It happened in 1950 at the El Zarape Tortilla Factory in Los Angeles. For the first time, tortilla production had been automated, and could churn out 12 times more tortillas than anyone could by hand. But the machine also had its drawbacks – many of the tortillas came out misshapen and distorted, and had to be thrown away. But a line worker named Rebecca Webb Carranza saw something in the rejects that fascinated her.
Science tells us that we’re driven by cycles, which I believe impacts our creativity. Although we can force ourselves to do almost anything, I think we do our best work at specific times of the day. For me, it’s morning. From about 6am to noon I do my best writing. After that I can do email, phone calls, meetings, or other work related tasks, but for my best writing, it has to be in the morning. Last week in London, I picked up the book “For Writers Only” by Soppy Burnham. She ran down the list of times of day when a number of great creators were at their peak:
If you’re a serious creative person, you need to find the place where you do your best work. In a coffee shop, in your bedroom, in the basement, on the patio – wherever your creative juices start flowing. For me, I need complete silence. My perfect location is probably a bank vault – no music, TV, email, or other distractions. My office is also
While most creative artists labor in obscurity, when breakthroughs happen, those artists often get all the credit. But the truth is, in so many cases, without the financial help and personal encouragement of patrons, those breakthroughs would have never happened. Today, it simply takes
Every parent, upon hearing that a son or daughter wants to become a filmmaker, writer, musician, dancer, or other artist, feels compelled to encourage them to have a “Plan B.” “Take a business minor.” “Get your real estate license.” “Marry a doctor.” We’ve heard it so often it’s become a joke for creative people. But the truth is,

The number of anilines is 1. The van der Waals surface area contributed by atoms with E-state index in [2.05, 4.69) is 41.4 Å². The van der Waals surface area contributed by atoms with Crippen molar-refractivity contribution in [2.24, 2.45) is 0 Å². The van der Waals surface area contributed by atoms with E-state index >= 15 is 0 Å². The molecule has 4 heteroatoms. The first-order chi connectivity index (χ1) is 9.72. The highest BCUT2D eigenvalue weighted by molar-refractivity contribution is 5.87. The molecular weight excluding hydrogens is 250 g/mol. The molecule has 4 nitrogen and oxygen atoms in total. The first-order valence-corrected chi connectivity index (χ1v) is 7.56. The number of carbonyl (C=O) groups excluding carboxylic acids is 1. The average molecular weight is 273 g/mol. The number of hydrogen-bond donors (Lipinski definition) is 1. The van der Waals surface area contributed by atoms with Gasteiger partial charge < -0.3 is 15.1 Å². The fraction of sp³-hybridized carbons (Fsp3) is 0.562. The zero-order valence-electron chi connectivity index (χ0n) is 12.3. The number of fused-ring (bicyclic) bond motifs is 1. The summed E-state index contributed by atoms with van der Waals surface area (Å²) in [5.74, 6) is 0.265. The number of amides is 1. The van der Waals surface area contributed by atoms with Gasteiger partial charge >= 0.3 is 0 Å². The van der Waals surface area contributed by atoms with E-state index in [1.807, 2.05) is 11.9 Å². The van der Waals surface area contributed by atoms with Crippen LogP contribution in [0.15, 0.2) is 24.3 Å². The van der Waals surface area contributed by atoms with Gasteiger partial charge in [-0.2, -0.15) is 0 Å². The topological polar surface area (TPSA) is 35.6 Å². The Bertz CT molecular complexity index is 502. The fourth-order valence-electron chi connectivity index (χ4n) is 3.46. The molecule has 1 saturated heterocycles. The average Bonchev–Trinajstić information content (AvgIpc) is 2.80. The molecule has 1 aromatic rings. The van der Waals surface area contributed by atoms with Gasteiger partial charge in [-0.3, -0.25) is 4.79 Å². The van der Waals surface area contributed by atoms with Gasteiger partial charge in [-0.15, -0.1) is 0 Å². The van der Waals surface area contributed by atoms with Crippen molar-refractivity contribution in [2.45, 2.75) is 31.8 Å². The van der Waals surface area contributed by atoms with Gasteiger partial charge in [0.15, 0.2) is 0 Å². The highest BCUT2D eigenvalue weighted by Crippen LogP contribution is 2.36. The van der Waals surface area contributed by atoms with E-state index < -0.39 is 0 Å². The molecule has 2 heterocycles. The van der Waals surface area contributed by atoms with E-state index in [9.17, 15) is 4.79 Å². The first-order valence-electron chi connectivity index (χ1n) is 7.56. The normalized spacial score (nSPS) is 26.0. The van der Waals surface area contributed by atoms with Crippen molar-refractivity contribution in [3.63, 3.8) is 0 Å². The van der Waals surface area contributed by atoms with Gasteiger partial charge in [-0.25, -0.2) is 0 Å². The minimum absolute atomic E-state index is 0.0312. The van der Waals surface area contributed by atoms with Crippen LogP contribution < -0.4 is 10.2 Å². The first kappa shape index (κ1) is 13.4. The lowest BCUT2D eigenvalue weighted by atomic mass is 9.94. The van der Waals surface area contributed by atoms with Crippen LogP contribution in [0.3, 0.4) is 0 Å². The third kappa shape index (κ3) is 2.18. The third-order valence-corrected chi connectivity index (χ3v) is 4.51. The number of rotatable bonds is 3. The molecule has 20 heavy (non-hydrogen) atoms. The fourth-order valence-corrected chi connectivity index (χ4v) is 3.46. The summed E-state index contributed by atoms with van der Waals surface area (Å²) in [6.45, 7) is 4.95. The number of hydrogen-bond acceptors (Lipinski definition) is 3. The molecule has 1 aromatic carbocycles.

Whatever you want to be in life – novelist, filmmaker, artist, pastor, leader, whatever – there’s one piece of advice I’d give you: Start acting like it. Too many people spend years waiting for their opportunity, while successful people step out and do it now. Sure you may not have funding in place, school isn’t finished, you haven’t left your day job, or haven’t picked the right project. But I’ve discovered that
Writer’s block, boredom, hitting a wall – all are terms creative people use when they run out of ideas. One of the best ways to overcome those moments of terror is to work on multiple projects at once. In fact, multiple projects may be the best remedy for creative block. Plus, I’ve discovered that if you actually want to make a living with your creative profession, managing multiple projects becomes a necessity. But if you struggle with simultaneous creative efforts, here’s 4 keys that should help:
Over the years I’ve worked with many artists and leaders who are frustrated because of the attention someone similar to them receives. Perhaps the other person got a better book deal, or has a more successful TV show. Perhaps their nonprofit organization raises more money – even though it’s work isn’t as important. The truth is – many times these clients are right. The world isn’t fair. Books that aren’t very good often reach the bestseller lists. There are some horrible TV programs that generate a lot of support. Bad movies often do well at the box office. Whatever the case, I can sympathize with their frustration that others are doing better. My advice?